DUDE. You are SO fucking ANGRY that this CHICK doesn’t want to SCREW you. ALSO you use a LOT of capslock. Like, a lot.
This thing is all over the place. BUT I feel like it could be FUN to see the conversation that PROMPTed this post. If writing ABOUT that interaction TICKLES your fancy, please post a link in the comments below!
RANDOM CAPS LOCK ‘CAUSE WHY THE FUCK NOT?!
Hello WordPress community and people of the internet! I am working on a short story, and could use some help writing about the worst night out ever.
Please, share your stories – your personal stories, or a friend’s, or perhaps crazy things you’ve read on the internet. Right now, my scene is a little dull, so I’m looking for inspiration to make it better.
Thank you for taking the time to read this post; I hope to read your comments soon!
‘Why should I believe any of this?’
It happens that fast..
I say, because I think I like you.
Marla says, ‘Not love?’
This is a cheesy enough moment, I say. Don’t push it.
Chuck Palahniuk does a great job of writing about subject matter in a way that remains interesting, and never gets too sappy. Some might argue he occasionally goes too far in the other direction (I do not agree with this assessment, but everyone is entitled to their own opinion).
I just finished Fight Club, including the Afterword in my version, and find it interesting that the author considers this book a love story. There are many elements to Fight Club, but if I had to write a paper about themes/meanings/etc. of the novel afterward, I never would have thought to write that it is a romance. Actually, I still wouldn’t, even now that I know it is his intention.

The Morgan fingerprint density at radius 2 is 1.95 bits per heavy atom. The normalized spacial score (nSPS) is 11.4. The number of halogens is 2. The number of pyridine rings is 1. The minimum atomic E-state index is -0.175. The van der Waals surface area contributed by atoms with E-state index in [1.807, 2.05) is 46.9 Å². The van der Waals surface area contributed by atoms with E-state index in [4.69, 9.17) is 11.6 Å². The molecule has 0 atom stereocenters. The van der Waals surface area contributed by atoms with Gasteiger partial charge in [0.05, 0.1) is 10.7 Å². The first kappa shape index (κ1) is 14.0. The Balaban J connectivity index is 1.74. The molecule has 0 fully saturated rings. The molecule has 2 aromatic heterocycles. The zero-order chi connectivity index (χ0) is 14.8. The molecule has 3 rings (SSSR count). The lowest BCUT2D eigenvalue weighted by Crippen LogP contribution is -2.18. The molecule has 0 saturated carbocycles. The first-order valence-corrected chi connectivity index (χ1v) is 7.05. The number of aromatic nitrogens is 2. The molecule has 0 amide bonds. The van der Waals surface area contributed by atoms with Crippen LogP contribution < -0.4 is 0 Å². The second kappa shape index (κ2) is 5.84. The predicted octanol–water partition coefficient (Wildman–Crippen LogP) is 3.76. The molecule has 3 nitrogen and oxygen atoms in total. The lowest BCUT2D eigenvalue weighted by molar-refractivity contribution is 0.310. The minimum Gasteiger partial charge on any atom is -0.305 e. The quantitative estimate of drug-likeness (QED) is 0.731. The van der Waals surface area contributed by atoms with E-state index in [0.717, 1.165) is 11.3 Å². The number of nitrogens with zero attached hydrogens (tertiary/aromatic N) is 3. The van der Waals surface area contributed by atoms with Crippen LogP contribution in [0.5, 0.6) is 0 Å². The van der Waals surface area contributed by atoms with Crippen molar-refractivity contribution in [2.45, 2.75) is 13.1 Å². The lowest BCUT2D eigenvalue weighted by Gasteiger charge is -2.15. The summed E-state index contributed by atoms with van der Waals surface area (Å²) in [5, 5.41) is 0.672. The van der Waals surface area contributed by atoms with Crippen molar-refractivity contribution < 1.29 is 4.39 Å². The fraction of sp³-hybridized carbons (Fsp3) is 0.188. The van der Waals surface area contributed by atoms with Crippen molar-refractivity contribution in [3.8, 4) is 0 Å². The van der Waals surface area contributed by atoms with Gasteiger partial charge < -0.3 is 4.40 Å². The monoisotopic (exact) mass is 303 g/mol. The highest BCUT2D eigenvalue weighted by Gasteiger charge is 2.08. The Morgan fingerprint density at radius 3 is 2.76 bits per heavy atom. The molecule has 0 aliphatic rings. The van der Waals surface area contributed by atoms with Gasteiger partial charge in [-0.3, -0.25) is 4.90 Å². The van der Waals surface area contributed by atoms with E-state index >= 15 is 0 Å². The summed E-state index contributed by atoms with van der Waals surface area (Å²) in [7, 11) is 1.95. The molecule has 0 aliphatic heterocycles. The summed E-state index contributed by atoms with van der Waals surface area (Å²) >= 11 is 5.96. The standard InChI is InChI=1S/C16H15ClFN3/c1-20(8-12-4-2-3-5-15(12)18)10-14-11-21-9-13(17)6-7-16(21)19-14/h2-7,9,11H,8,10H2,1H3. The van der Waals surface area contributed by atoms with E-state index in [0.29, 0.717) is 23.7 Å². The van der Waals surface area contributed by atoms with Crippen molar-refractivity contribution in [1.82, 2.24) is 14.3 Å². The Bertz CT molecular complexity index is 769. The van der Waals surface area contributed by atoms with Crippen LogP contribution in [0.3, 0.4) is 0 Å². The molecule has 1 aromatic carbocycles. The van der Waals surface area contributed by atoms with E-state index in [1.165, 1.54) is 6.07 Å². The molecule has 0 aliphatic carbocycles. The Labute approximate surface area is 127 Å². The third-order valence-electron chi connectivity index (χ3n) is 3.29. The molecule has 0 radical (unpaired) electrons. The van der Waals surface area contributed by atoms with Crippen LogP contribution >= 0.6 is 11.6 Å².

He also mentions that he essentially considers Fight Club a re-write of The Great Gatsby. Also interesting, because I don’t know that I would classify The Great Gatsby as primarily a love story, either.
Thoughts? What do you think of this quote? What do you think of Fight Club (book or movie)?
I recently stumbled across this short, brief interview with children’s horror writer R.L. Stine. These are two excerpts from the interview I want to keep/remember:
When you write, for example, about a hideous mask that the heroine can’t take off, are you writing about some deeper theme?
I didn’t really think of that. When my son was little, he was trying on a green Frankenstein mask and he was pulling it down over his face and he couldn’t get it off. And he was tugging, tugging. I thought, “What a great idea for a story.” I should’ve helped him. I wasn’t a good parent that day.
I love his commentary, “I wasn’t a good parent that day.” We all have those moments.
What do kids say when they write to you?
That’s one of the best parts of writing for kids. I get wonderful mail, tons and tons. Here’s a couple classic letters:
“Dear R.L. Stine, I really love your books but can you answer one question, why don’t the endings make any sense?”
“Dear R.L. Stine, I’m huge fan of your books. Your friends and family are proud of you, no matter what anybody says.”
“Dear R.L. Stine, I’ve read 40 of your books and I think they’re really boring.”
That’s my favorite.
Kids are hilarious.